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The red-footed booby (Sula sula) is the most common of the three types of boobies found in Hawaii, and it is easier to see than the masked booby or the brown booby. The bright red feet of this seabird are most colorful during the mating season and stand out well against the bird’s white plumage. The easiest place to spot these boobies is on the rocky hillsides adjacent to the lighthouse at Kilauea Point National Wildlife Refuge on Kauai, where the birds may nest in rookeries of hundreds or thousands of pairs.
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A bold, large plover, the Pacific golden-plover (Pluvialis fulva) is one of the most common winter migrants to visit Hawaii after the breeding season. These birds can easily be seen in a variety of open spaces, including golf courses, parks, and athletic fields. They typically arrive in Hawaii in August and won’t leave again until May, by which time they’ve changed into their bold breeding plumage instead of their more camouflaged winter appearance.Continue to 21 of 25 below.
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With its gentle countenance, innocent expression, and pure-white plumage, the white tern (Gygis alba) is a highly desirable bird to see in Hawaii. It is found in the northwestern part of the island chain as well as on the southern shore of Oahu, and prefers large trees with sturdy horizontal branches for roosting and nesting. The branches are particularly important as these birds lay their single egg directly on a bare branch.
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The bristle-thighed curlew (Numenius tahitiensis) is a large but shy shorebird that winters primarily on Pacific islands, including Hawaii. With its long, deeply curved bill and large size, it is easy to identify, but could be mistaken for the whimbrel, which is rarely but regularly seen on Hawaii. The bristle-thighed curlew is slightly larger with more curve to its bill. This bird can be seen in areas of short, grassy habitats as well as isolated sand dunes.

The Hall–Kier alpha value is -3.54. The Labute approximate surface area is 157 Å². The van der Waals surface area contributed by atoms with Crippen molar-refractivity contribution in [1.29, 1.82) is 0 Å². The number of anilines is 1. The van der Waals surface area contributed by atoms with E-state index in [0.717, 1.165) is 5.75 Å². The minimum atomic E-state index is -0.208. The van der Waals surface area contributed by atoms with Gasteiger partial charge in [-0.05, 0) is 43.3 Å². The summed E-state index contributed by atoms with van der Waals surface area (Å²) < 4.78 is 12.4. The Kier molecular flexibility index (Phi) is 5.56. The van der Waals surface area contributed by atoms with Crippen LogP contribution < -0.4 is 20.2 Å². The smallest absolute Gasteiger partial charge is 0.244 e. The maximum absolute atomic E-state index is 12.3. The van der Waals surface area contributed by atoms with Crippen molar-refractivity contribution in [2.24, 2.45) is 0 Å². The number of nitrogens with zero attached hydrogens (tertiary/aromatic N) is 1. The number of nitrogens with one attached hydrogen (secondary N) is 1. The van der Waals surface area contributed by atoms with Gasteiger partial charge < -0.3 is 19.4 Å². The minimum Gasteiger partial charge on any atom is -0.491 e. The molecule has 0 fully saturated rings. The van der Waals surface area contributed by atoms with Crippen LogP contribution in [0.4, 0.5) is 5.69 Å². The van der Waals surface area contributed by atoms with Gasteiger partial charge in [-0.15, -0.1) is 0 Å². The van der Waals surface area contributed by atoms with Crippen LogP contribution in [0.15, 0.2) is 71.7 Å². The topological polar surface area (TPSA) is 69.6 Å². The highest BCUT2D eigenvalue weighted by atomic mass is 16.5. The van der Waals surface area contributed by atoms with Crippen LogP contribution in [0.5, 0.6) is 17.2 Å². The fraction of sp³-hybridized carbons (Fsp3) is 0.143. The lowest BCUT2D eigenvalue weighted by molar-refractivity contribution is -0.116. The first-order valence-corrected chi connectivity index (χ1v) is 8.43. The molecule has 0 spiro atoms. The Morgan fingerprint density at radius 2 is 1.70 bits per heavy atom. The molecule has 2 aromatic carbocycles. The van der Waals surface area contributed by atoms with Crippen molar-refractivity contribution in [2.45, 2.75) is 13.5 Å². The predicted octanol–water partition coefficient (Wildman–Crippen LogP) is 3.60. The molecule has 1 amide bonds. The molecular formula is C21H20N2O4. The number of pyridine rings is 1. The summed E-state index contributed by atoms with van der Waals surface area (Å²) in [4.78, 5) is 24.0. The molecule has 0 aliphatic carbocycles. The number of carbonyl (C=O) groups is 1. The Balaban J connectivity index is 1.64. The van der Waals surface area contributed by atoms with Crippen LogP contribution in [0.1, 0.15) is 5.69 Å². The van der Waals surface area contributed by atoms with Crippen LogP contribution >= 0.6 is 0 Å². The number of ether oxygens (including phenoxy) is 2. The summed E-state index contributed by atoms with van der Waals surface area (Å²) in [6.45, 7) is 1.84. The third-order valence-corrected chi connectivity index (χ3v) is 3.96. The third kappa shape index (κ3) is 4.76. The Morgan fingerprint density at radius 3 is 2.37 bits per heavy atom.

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A suave-looking bird with smooth plumage and mellow coloring, the brown noddy (Anous stolidus) nests on Hawaii from May through August. These birds are easy to identify because of their distinctive look, and in flight they have a steady, purposeful flight pattern that can help with identification. Take care not to confuse brown noddies with the endemic Hawaiian noddy, however: brown noddies have dark legs and feet while Hawaiian noddies have orange-yellow legs and feet.
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The most easily recognized bird in Hawaii, the common myna (Acridotheres tristis) was introduced to the islands from India in 1865. Today it is widespread and can be found walking through parks, gardens, and other urban and suburban areas on all the islands. This bird is familiar in many other areas as well, as it has also been successfully introduced to areas of Florida, Australia, New Zealand, Fiji, Madagascar, and South Africa.Continue to 25 of 25 below.
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The northern cardinal (Cardinalis cardinalis) is a surprising bird to see in Hawaii, particularly for birders from the eastern United States and Canada who may be most familiar with this jaunty red bird from their feeders back home. The northern cardinal was introduced to Hawaii in the 1920s, and today is easily found on all the major islands. It readily comes to feeders and happily brightens birders’ yards along with other introduced and native species.
These 25 birds are just a few of the best birds to see in Hawaii, but if a trip to Hawaii isn’t in your birding travel budget, consider these other amazing destinations to explore!